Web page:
The Howard University Multicultural Media Academy invites high school students to attend a free journalism workshop from June 20 to July 1, 2022. The virtual 10-day program is open to U.S. high school students in ninth through 12th grades, and new graduates who will be entering college in the fall. The program will focus on how to use the power of multimedia journalism to cover health and wellness in underserved communities.
The application for the summer program is available at https://bit.ly/2022HowardHealthJournalism. The deadline for application submission is at 11 p.m. Friday, June 10. The workshop is sponsored by the Dow Jones News Fund, the Robert Wood Johnson Foundation and the Department of Media, Journalism and Film in the Cathy Hughes School of Communications.
“We’re honored that Howard was again selected to host a Dow Jones News Fund Workshop and train young reporters to cover health inequities,” said Professor Yanick Rice Lamb. “It’s a great program with amazing students.” Lamb is the co-director of the program with Christine McWhorter, PhD, an assistant professor of broadcast journalism, and Professor Ericka Blount, a lecturer and adviser to 101Magazine.net and TruthBeTold.news.
The workshops will be held virtually from 10 a.m. to 4 p.m. Monday through Friday. The free workshops include sessions on reporting, interviewing, scriptwriting, editing, multimedia, social media, ethics, professional development and other topics. Students will work under the guidance of a talented pool of professional journalists along with Howard professors, college students and alumni.
High school students will learn how to write news stories, capture audio, shoot and edit video, take photos, use interactive tools, incorporate social media and build a portfolio of their work. They will also develop an understanding of interrelated social issues — such as housing and hunger — that contribute to making communities unhealthy. Their work will be published and distributed by the award-winning Howard University News Service and VoicesofTomorrow.news. Participants are also eligible for Dow Jones News Fund scholarships.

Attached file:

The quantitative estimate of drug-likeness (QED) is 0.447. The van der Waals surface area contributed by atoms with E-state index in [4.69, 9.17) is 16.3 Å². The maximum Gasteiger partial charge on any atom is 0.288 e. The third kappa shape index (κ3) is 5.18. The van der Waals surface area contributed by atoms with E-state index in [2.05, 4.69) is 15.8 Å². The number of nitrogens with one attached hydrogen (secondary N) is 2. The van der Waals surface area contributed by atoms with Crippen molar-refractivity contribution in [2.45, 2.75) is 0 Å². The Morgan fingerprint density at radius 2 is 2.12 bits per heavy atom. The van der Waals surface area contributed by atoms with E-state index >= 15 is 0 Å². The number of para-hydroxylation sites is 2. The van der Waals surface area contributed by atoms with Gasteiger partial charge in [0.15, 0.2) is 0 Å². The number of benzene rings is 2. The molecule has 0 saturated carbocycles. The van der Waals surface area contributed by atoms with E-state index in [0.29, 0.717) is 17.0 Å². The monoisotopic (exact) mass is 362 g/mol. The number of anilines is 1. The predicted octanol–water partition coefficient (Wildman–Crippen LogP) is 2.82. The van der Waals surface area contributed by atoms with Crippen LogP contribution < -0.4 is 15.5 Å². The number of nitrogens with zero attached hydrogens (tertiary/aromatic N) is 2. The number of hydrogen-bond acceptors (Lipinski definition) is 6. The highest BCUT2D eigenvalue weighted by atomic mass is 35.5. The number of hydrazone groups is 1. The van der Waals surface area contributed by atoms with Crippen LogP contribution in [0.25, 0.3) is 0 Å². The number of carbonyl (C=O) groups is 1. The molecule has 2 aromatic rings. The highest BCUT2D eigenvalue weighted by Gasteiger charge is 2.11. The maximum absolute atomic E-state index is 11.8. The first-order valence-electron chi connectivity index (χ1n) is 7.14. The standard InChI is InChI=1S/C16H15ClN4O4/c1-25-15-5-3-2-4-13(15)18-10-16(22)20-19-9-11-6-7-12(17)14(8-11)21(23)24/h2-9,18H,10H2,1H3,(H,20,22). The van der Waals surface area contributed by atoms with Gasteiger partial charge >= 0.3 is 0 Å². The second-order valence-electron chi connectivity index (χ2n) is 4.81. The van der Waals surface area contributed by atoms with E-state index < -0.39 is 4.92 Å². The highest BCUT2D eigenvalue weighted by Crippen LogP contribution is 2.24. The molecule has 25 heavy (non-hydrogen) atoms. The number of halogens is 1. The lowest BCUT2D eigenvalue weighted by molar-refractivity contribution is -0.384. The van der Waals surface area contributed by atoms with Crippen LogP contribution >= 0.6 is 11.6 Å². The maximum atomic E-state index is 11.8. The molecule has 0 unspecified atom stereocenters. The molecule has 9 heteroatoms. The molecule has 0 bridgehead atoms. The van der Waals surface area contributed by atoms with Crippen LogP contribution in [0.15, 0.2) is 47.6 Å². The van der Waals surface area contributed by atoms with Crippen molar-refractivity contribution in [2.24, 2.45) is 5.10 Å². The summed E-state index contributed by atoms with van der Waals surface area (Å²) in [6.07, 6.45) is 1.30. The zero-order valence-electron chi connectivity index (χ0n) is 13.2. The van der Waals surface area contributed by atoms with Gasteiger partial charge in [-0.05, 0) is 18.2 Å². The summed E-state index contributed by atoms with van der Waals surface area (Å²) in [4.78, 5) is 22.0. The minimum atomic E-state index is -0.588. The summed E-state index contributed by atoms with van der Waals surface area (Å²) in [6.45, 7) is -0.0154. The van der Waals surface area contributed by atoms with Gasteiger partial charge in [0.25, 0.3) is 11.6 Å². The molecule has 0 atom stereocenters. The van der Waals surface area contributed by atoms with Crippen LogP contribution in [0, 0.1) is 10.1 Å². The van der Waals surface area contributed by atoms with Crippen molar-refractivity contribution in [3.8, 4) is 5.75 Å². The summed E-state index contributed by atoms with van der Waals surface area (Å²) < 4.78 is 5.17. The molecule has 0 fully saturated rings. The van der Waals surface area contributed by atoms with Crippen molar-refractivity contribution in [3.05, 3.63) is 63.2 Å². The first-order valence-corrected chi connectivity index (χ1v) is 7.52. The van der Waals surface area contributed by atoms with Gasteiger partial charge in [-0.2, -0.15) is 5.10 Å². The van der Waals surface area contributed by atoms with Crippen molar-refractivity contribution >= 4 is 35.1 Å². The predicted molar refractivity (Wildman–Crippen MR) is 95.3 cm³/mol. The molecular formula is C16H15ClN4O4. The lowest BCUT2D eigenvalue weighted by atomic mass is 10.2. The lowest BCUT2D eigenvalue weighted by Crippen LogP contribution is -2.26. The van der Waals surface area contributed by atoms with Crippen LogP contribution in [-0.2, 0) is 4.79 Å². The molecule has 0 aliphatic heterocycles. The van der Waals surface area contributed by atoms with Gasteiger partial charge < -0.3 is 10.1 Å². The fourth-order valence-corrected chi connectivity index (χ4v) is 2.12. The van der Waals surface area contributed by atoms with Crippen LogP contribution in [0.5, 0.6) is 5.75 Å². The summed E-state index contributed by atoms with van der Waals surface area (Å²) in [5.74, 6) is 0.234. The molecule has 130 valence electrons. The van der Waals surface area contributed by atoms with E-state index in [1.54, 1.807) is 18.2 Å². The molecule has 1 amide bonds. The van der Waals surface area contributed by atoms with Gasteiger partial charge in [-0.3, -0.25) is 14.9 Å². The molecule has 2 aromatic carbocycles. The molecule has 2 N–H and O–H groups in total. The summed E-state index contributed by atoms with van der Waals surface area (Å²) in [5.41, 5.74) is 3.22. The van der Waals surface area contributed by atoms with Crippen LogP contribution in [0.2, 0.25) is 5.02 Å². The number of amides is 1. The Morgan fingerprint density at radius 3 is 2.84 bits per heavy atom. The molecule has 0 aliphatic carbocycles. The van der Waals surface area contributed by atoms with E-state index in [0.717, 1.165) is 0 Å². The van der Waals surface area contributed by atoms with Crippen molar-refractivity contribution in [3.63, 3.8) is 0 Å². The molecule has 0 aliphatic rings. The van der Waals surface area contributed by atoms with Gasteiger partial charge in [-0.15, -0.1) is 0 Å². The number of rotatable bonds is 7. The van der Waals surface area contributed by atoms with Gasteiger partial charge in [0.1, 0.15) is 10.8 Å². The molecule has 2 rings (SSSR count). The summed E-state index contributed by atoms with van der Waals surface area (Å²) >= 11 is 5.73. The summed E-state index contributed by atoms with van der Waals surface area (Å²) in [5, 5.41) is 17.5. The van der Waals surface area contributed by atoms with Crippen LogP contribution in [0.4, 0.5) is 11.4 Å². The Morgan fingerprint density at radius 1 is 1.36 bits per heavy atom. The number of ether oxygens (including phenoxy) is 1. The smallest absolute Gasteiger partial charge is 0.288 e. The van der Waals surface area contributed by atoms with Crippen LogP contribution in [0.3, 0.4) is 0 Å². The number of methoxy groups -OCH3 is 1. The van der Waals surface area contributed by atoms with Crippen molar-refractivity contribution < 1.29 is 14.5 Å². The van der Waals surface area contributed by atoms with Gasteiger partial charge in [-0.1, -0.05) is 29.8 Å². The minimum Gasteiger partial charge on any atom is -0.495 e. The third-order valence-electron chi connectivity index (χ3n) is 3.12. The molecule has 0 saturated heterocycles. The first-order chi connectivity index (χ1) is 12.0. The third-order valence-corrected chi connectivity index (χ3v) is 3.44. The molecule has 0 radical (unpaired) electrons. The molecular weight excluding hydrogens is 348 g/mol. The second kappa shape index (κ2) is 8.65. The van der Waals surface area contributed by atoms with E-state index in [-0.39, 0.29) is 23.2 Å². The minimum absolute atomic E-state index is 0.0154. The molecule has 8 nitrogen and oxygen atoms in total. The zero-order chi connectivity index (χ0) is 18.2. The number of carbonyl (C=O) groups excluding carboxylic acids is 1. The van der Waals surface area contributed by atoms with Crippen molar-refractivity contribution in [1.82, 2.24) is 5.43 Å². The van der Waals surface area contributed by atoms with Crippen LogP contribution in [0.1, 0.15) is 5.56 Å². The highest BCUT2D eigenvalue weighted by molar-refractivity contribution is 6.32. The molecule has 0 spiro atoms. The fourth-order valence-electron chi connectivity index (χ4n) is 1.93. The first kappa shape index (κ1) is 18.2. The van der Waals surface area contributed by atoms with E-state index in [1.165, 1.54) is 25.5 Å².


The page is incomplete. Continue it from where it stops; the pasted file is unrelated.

For more information, please contact firstname.lastname@example.org or (202) 806-7694.
The Department of Media, Journalism and Film is the largest unit in the Cathy Hughes School of Communications at Howard University. Its faculty and alumni include award-winning, internationally renowned filmmakers, journalists, media producers, documentarians and research scholars. The department offers one of the top MFA programs in film and the only one at an HBCU. It was named as having one of the best university cinematography programs. USA Today and College Factual has ranked the journalism program among the top 20 nationally, and the National Association of Black Journalists ranked the program as No. 1 in the United States. The Broadcast Education Association honored WHBC student radio with the Signature Station Award. Howard is one of two universities in Washington and among seven HBCUs accredited by the Accrediting Council on Education in Journalism and Mass Communications.
For a half-century, Howard has been the leading producer of journalists and communicators from multicultural backgrounds, and the Cathy Hughes School of Communications recently celebrated its 50th anniversary. In addition to its collegiate curriculum, the journalism faculty has organized workshops for high school students since 1978 and other programs for younger students. It also collaborated with Morgan State University on a year-long pilot program for high school students under a health journalism grant from the W.K. Kellogg Foundation. For more information, see http://communications.howard.edu.
Founded in 1867, Howard University is a private, research university that is comprised of 13 schools and colleges. Students pursue more than 140 programs of study leading to undergraduate, graduate and professional degrees. The University operates with a commitment to Excellence in Truth and Service and has produced one Schwarzman Scholar, three Marshall Scholars, four Rhodes Scholars, 12 Truman Scholars, 25 Pickering Fellows and more than 165 Fulbright recipients. Howard also produces more on-campus African American Ph.D. recipients than any other university in the United States. For more information on Howard University, visit www.howard.edu.